Lent from New Lenses

Lent from New Lenses

“Beware of practicing your piety before others to be seen by them; for then you have no reward from your Father in heaven. “So whenever you give alms, do not sound a trumpet before you, as the hypocrites do in the synagogues and in the streets, so that they may be praised by others. Truly I tell you, they have received their reward. But when you give alms, do not let your left hand know what your right hand is doing, so that your alms may be done in secret; and your Father who sees in secret will reward you. “And whenever you pray, do not be like the hypocrites; for they love to stand and pray in the synagogues and at the street corners, so that they may be seen by others. Truly I tell you, they have received their reward. But whenever you pray, go into your room and shut the door and pray to your Father who is in secret; and your Father who sees in secret will reward you.

“And whenever you fast, do not look dismal, like the hypocrites, for they disfigure their faces to show others that they are fasting. Truly I tell you, they have received their reward. However, when you fast, put oil on your head and wash your face, so that your fasting may be seen not by others but by your Father who is in secret; and your Father who sees in secret will reward you. “Do not store up for yourselves treasures on earth, where moth and rust consume and where thieves break in and steal; but store up for yourselves treasures in heaven, where neither moth nor rust consumes and where thieves do not break in and steal. For where your treasure is, there your heart will also be.  Matthew 6:1-6; 16-21 (NRSV)

We are invited to read this story about Ash Wednesday, which symbolically acquires a new challenging meaning for us today.

In these two sections of Matthew 6, we see how hypocrisy relates to justice and mercy, prayer of words, or as a political speech, fasting, and enrichment through power. These themes are triggered by the rhetorical questions addressed to the audience in Mt 5: 46-47: For if you love those who love you, what reward do you have?… And if you greet only your brothers and sisters, what more are you doing than others? When confronting the audience with these questions, the examples called out are the tax collectors and the Gentiles, and the call to attention is to be perfect as is God who is in heaven (Mt 5:48).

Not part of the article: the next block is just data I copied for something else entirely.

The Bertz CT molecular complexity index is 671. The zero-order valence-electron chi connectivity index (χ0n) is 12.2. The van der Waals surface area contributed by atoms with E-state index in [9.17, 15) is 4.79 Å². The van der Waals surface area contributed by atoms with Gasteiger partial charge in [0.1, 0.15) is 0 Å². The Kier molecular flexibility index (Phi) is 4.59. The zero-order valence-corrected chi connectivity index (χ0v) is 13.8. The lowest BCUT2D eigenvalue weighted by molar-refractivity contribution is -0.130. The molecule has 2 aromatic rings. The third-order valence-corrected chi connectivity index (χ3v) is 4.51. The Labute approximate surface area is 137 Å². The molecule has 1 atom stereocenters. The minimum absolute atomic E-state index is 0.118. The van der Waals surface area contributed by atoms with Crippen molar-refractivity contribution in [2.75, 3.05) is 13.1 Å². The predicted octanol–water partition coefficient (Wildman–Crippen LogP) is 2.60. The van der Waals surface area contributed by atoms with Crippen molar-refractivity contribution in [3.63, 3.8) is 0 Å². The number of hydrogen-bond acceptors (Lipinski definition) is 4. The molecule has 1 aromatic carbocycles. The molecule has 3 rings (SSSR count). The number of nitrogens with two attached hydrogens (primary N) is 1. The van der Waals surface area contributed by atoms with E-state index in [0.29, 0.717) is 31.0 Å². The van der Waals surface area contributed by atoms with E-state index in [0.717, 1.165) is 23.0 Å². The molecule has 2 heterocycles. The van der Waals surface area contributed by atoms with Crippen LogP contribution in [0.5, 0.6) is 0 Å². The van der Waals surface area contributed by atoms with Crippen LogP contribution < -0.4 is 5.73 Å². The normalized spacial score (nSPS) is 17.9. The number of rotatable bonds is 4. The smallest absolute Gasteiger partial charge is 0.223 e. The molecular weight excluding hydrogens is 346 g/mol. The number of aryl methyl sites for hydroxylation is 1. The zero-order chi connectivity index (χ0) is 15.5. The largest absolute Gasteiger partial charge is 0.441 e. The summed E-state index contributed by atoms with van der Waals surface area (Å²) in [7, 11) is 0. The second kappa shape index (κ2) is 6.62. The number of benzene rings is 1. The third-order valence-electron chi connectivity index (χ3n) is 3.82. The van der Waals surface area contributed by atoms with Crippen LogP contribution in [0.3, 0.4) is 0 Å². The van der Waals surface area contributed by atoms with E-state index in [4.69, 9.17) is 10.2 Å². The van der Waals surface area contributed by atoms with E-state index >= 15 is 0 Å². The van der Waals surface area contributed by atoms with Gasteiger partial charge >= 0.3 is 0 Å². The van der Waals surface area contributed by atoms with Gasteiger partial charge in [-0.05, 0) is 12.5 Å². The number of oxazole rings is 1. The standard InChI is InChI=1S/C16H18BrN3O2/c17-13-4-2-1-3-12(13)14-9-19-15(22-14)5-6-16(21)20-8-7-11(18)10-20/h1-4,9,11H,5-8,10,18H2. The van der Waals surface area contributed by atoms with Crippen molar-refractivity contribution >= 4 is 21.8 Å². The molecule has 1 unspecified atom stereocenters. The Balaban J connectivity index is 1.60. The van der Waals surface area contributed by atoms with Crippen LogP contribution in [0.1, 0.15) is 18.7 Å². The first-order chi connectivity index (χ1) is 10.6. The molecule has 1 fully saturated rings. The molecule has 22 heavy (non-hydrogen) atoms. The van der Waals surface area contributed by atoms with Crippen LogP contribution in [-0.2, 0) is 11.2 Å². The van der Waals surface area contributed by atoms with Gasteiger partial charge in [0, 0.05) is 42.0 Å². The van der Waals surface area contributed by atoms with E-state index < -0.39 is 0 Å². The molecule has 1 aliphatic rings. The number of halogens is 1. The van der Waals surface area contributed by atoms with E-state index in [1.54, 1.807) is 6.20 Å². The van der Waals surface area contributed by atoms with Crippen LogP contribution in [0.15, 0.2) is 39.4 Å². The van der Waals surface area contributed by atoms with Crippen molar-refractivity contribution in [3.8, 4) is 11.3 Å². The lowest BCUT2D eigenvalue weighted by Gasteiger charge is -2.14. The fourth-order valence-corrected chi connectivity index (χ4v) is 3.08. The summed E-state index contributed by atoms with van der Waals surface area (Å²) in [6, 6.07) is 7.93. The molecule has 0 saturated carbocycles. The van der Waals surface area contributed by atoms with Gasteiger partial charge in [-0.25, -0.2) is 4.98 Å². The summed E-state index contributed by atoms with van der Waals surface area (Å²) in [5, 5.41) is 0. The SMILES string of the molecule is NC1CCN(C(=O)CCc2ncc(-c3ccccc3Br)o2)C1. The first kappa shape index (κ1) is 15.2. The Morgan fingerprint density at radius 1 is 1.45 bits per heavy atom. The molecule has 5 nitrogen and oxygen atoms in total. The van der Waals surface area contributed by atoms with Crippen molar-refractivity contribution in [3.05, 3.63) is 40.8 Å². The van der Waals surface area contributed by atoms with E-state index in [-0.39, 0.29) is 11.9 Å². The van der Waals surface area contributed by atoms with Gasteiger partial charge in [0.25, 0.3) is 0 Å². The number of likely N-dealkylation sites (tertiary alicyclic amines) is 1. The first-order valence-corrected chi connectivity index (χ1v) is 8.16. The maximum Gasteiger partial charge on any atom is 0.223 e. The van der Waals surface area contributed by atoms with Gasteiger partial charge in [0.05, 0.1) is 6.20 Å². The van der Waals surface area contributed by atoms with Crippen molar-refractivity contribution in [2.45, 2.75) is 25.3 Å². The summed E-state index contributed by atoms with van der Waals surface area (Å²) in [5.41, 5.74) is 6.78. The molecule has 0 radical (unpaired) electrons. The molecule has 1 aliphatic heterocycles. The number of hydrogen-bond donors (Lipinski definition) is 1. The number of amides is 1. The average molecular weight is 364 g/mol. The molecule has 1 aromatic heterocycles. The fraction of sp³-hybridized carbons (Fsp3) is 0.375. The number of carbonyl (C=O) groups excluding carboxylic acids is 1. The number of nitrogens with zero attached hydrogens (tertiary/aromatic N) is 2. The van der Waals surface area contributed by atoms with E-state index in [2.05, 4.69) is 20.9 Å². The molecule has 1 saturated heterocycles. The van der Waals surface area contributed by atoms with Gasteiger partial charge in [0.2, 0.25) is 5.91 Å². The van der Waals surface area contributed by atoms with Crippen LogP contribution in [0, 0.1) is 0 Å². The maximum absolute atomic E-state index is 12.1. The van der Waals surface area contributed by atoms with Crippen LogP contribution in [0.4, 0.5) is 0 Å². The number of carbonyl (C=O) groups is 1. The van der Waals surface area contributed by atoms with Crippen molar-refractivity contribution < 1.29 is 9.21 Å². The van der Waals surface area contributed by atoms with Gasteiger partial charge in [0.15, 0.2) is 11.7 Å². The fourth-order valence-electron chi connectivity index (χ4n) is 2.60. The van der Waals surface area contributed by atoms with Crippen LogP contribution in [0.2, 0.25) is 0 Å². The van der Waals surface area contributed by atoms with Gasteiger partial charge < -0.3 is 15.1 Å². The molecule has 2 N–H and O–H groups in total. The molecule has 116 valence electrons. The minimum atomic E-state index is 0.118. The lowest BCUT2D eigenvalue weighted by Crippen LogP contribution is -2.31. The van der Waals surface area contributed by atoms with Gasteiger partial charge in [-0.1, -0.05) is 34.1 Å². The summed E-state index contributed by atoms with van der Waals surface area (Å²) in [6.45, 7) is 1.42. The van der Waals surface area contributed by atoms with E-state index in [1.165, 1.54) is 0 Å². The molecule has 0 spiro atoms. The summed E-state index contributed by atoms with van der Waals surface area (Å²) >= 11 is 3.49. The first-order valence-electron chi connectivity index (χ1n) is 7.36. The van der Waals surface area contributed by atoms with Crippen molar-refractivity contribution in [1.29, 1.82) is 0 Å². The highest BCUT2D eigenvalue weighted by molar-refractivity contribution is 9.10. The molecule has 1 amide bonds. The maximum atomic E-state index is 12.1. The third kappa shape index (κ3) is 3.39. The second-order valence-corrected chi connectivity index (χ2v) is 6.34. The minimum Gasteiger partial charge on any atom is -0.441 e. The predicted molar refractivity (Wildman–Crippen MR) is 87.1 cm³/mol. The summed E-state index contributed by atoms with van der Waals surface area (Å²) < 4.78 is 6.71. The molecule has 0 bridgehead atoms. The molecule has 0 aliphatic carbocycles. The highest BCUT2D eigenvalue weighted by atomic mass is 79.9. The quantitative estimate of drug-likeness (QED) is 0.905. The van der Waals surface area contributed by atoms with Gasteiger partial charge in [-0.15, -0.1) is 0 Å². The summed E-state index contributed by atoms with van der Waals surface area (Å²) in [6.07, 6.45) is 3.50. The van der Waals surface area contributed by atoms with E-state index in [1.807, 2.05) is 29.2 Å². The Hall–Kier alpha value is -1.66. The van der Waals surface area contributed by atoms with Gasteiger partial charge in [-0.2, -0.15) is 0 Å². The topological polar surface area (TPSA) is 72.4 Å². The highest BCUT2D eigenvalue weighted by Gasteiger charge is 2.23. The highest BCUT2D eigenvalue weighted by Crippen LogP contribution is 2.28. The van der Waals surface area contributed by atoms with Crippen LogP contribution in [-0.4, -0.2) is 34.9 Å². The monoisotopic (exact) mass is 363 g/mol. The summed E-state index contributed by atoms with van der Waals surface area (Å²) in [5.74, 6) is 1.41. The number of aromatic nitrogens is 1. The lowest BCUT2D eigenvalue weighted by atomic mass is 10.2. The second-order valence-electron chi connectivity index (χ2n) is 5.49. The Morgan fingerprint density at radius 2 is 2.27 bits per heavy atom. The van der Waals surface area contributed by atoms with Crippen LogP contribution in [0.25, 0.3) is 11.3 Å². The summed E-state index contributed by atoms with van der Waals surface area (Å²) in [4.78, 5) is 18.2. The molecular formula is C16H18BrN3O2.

How can these two sections of Matthew 6 be interpreted in the light of the Ash Wednesday celebration? The celebration of Ash Wednesday is something visible; it is a public gesture that has several dimensions: liturgy, spirituality, corporeity, interpersonal and community relationship. The celebration of Ash Wednesday can be seen as a journey of discernment. We do not go naively on this journey; we are seen and judged by our actions, the implication being that there is something legitimate and also something illegitimate in what we think and then act on.

Relationships, identity, purposes. The biblical passage cited shows relationship at different levels, including levels of spirituality with God, with society, with things, and with the wholeness of humanity itself. The pillars of religious piety such as offering, prayer, and fasting, not only establish fundamental relationships for daily life at the individual and community levels, but also shape identity. Actions guide this identity and the image that we wish to share. The public and the private are not in opposition, as they are often portrayed in our society. We must salvage the link between these two spheres and the message in the texts. What are the purposes or motivations that guide our spirituality and ethical action? What is our practice of concrete and tangible justice? What are the terms with which we define our relationships, identity, and motivations?

Our gaze, other points of view. God sees in secret, is close, and is in us. The sense of seeing in secret does not indicate anonymity or concealment, nor that we are before the great vigilante to our actions to punish or reward. There also is our own gaze, our own point of view, which in some way already carries a judgment in itself. In Latin American theology, the sociological method of seeing-judging-acting affirms this.

If at the beginning of this Lenten season we want to really see ourselves and in the eyes of God as Christian men and women, we must commit ourselves to live out mercy, to talk with God about the pain and joy of life, to experience in our bodies the need of others and the joy of living according to Christ – all with the purpose of transforming reality toward being more just, equitable, and supportive.

The symbol of the Cross in ash placed on our foreheads, or wherever we wish to receive it, becomes a humble and public gesture of sharing the life, passion, death, and resurrection of Jesus.


Previously published on Working Preacher: you can access the full text of the original version in Spanish, here: https://www.workingpreacher.org/preaching.aspx?commentary_id=1587

Aura (Violeta) Rocha-Areas serves with Iglesia Bautista Emmanuel, El Salvador. Her appointment is made possible by your gifts to Disciples Mission Fund, Our Church’s Wider Mission, and your special gifts.